Post its debut in India, generating subscriptions may not be easy for Spotify.
By Sonam Saini
Within a week of its launch in India, international music streaming platform Spotify made headlines by clocking one million users. While it is late to the party — Apple Music, Amazon Music and Google Play Music have been around, along with long-standing Indian players such as Gaana, Wynk and JioSaavn — Spotify seems to have got off to a good start.
The streaming service claims to have over 200 million active users globally, out of which 96 million are paid subscribers. With its entry in the Indian market, Spotify now streams music in 79 countries. But its journey here may not be entirely easy.
The India beat
India’s music industry is worth Rs 850 crore, according to a Deloitte’s 2019 report, Audio OTT economy in India – Inflection point. Revenues from digital distribution and consumption of music contribute nearly 78% to the overall recorded music industry revenues in India, and 54% globally.
“There are almost 500 million internet users in India, and our estimate is that less than 80 million users are on music streaming platforms,” says Amarjit Singh Batra, MD, Spotify India. “Therefore, in spite of many players in the market today, the business of music streaming is worth less than $100 million. There is huge room for growth in India.”
Spotify is available on mobile phones, tablets and desktops, and has brand integrations with Google Maps, Tinder and Xbox in India. Priced at Rs 119 per month, the app offers over 40 million tracks. When asked about the presence of several other strong players, Batra says, “The job right now is not to compete, but create a market for India so that more users can come onto music streaming platforms.”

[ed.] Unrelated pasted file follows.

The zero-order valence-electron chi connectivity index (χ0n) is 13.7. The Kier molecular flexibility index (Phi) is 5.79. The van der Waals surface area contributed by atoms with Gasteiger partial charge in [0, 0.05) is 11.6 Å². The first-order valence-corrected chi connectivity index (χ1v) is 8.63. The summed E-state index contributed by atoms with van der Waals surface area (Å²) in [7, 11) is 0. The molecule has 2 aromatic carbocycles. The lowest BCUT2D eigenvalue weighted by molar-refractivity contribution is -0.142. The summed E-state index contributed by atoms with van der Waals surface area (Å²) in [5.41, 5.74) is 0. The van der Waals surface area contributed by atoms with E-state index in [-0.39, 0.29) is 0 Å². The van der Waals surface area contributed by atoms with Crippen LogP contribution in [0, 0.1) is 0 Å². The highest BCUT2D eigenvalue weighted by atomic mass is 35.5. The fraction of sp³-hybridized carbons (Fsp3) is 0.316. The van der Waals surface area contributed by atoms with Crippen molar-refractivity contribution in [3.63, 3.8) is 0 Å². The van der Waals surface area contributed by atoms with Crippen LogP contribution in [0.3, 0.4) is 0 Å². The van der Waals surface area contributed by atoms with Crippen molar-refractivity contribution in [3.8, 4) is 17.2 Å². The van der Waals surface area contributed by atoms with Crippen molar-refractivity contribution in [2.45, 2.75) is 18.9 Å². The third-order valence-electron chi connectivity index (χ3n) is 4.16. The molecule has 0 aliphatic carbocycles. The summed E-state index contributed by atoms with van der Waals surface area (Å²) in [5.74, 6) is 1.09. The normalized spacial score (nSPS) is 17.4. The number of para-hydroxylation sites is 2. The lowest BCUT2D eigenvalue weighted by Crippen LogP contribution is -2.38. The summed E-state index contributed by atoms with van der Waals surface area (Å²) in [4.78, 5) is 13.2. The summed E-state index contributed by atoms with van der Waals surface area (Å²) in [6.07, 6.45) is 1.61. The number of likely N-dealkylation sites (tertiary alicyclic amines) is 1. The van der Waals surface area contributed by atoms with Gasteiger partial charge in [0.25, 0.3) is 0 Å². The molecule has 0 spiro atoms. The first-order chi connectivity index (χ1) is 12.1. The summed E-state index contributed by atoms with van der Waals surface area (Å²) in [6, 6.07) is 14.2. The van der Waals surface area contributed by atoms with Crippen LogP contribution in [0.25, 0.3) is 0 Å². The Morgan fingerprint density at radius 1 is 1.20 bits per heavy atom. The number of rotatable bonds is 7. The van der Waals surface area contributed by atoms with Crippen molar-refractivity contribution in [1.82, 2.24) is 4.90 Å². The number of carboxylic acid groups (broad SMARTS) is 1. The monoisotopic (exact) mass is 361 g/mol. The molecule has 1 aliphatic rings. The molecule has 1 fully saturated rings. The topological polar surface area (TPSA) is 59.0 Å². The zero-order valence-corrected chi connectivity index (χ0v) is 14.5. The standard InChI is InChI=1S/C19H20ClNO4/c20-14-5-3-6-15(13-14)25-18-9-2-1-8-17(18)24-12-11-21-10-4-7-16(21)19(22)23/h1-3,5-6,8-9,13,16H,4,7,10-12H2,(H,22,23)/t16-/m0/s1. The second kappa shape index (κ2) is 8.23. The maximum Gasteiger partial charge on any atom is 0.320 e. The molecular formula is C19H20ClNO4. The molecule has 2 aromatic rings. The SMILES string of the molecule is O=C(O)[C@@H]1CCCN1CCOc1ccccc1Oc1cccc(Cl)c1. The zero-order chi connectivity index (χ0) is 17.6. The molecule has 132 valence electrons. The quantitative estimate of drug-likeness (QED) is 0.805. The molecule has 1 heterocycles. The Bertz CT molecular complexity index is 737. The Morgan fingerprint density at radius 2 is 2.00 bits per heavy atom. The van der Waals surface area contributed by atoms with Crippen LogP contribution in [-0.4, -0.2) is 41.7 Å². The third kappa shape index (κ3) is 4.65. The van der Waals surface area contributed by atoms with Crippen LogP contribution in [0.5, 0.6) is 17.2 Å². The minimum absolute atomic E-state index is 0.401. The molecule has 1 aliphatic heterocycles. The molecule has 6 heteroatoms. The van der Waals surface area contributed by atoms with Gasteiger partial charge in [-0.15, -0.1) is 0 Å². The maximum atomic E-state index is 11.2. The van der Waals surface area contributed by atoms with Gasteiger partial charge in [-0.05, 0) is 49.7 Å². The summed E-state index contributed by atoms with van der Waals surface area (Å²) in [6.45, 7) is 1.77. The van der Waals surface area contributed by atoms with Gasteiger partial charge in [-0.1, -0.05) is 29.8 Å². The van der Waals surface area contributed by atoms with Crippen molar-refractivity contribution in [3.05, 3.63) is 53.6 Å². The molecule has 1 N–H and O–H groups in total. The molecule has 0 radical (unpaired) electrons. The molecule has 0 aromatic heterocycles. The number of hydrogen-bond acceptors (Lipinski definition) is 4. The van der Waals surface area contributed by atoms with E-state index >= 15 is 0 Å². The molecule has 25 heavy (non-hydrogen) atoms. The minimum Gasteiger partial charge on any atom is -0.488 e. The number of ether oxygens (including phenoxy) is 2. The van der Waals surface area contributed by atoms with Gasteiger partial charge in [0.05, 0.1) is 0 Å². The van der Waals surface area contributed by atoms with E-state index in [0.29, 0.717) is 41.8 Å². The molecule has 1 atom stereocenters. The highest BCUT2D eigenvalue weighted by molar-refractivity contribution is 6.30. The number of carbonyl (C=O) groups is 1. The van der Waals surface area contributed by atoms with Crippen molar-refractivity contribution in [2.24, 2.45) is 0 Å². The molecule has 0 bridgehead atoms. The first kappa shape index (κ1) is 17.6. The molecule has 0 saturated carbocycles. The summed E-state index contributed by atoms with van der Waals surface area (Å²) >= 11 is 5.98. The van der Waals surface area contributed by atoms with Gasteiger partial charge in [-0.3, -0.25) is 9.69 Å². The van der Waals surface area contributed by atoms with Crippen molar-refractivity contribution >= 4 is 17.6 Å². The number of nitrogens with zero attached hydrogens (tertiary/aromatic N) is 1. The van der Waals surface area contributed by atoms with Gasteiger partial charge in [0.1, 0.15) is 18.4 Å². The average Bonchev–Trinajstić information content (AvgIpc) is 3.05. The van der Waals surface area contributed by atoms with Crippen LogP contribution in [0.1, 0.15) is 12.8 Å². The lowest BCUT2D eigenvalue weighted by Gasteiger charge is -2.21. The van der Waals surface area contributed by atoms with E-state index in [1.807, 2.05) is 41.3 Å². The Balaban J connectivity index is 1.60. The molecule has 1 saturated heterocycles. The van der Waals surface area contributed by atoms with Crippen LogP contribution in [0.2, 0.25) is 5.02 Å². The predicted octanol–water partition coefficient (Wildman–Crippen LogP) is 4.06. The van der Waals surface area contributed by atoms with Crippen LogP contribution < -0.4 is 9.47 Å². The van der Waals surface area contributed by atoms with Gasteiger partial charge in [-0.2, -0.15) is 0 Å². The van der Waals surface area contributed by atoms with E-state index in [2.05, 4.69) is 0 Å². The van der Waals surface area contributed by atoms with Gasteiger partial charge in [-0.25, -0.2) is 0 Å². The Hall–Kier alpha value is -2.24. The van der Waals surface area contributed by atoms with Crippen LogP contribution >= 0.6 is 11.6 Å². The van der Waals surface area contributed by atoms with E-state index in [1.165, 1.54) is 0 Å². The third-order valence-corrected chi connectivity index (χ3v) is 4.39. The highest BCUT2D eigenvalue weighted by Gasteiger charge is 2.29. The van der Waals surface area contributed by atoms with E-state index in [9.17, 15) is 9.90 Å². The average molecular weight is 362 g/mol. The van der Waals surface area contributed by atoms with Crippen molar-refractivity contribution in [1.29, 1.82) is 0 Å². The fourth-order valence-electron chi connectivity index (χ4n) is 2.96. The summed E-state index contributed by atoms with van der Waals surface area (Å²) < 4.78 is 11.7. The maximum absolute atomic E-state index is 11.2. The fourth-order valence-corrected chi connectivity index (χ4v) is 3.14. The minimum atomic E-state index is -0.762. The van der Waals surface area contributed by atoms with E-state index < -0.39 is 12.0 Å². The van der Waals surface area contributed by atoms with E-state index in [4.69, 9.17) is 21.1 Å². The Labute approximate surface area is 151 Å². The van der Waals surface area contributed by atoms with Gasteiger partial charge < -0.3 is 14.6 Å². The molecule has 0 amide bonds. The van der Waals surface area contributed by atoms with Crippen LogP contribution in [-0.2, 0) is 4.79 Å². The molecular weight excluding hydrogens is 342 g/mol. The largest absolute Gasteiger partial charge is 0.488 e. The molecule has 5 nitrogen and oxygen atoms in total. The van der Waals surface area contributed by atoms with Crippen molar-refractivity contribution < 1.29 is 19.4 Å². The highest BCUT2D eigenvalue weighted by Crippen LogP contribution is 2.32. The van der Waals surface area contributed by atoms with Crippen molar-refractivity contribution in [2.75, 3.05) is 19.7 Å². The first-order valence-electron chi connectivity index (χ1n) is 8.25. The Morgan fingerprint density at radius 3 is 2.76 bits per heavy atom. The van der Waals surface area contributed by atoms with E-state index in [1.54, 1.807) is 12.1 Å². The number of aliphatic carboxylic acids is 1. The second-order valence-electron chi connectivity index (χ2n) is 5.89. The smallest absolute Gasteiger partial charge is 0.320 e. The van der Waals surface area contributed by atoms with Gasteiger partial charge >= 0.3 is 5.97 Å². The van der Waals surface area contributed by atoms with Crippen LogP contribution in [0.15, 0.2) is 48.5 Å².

According to the Indian Music Industry’s (IMI) Digital Music Study 2018, internet users in the 16-24 age group listened to 23.9 hours of music per week, as opposed to the national average of 21.5 hours per week. “With local content and playlists in different languages, Spotify hopes to appeal to all segments,” shares Batra.
Business of streaming
According to IFPI’s Global Music Report 2018, the total revenue from ad supported and subscription streaming is $61.32 million where the former contributes $27.59 million (45%) and subscription streaming stands at $33.73 million (55%).
Spotify uses both the subscription and ad-supported models. Blaise Fernandes, president and CEO, IMI, says that while both models coexist, eventually “the consumer migrates to a subscription-driven model”.
With the entry of players from the telecom and retail businesses, ‘bundled’ options have also emerged, giving rise to three revenue streams — ad-supported, paid and bundled. Sanchit Vir Gogia, chief analyst, founder and CEO, Greyhound Research, cites the Amazon Prime offer at Rs 999 as an example. “It is an aggressive offer, bundling Prime Video, Prime Music as well as the Prime delivery membership. It will be tough for consumers to migrate from Apple Music or Amazon to another app.”
Customers in the tier I and II markets have already curated their playlists and paid for premium on other music streaming apps, which poses a challenge to Spotify. “Spotify has to really work hard on vernacular content, if it wants to earn subscription revenue from tier II and III markets,” adds Gogia. He suggests that instead of replicating its premium subscription model of the US, Spotify should turn to advertising, branded content and sponsorships in India to make money.
Samit Sinha, founder and managing partner, Alchemist Brand Consulting, believes following a hybrid model — from premium to token subscription to an absolutely free model — could be lucrative. “The more premium it is, the lesser the advertising,” he says.